By contrast, I am energized and challenged by the idea that I am blessed in order to BE a blessing, the Kingdom of God in action. God's pouring in requires, invites, and equips my pouring out. As we begin to watch for opportunities to be part of God's blessing brigade, we find the possibilities are endless.
"God, make me a blessing to someone today." I dare you to pray this prayer and watch what happens.
Originally published on www.kellyiveyjohnson.com.
As another year of Camp Hutchison comes to a close, I have taken time to reflect on all that this program has given back to me over the years. Initially, I took advantage of the opportunity to serve as a junior counselor for three summers while I was in high school. This was when I first discovered what a blessing working with the children of Hutchison Elementary really is for me.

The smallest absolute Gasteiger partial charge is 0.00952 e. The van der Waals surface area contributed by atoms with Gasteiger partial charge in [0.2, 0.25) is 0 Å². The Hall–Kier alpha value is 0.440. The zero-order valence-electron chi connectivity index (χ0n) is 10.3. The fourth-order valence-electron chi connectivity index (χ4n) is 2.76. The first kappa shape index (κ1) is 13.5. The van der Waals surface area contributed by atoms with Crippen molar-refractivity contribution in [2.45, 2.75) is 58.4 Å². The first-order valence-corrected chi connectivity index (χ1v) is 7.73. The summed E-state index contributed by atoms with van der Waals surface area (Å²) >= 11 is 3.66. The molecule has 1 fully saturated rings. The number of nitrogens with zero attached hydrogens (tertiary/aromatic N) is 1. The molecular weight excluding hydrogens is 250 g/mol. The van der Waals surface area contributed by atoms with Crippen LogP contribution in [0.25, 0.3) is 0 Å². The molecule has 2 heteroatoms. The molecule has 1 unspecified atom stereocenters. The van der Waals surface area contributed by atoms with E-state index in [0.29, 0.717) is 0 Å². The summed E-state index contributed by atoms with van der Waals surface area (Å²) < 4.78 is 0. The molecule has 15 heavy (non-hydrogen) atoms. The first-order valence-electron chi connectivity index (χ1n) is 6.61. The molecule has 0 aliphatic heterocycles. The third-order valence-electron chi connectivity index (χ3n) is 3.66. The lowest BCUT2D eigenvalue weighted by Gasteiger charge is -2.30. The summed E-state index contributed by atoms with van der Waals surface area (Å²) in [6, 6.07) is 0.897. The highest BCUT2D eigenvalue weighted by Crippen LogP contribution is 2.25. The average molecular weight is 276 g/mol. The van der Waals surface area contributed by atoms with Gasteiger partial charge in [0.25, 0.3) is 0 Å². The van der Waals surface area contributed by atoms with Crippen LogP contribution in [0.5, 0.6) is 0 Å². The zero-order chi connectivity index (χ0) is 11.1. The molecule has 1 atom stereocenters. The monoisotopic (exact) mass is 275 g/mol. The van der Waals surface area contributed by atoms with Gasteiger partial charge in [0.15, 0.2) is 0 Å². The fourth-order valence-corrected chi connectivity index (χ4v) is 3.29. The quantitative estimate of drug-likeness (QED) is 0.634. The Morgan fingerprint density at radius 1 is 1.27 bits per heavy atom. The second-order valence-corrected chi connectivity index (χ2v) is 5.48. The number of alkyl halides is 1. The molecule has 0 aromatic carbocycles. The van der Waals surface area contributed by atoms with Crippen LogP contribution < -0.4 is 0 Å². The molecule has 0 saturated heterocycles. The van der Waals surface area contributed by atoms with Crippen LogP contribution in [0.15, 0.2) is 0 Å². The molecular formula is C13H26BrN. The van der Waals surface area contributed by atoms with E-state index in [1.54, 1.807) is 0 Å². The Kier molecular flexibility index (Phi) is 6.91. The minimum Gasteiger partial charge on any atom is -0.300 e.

Serving in the classrooms with kids who were always excited to learn was my favorite part of every summer. Forming relationships with these incredible students helped me to feel connected to not only my church and community, but also to my faith, as I could see God at work in these children's lives.
One of the most satisfying moments of this experience was the first time I watched a first grader who had never read in English before begin to truly associate words and letters after three weeks of practicing. Moments like this made me feel so proud of the kids and so glad to be part of a program that has such a great impact on the local community.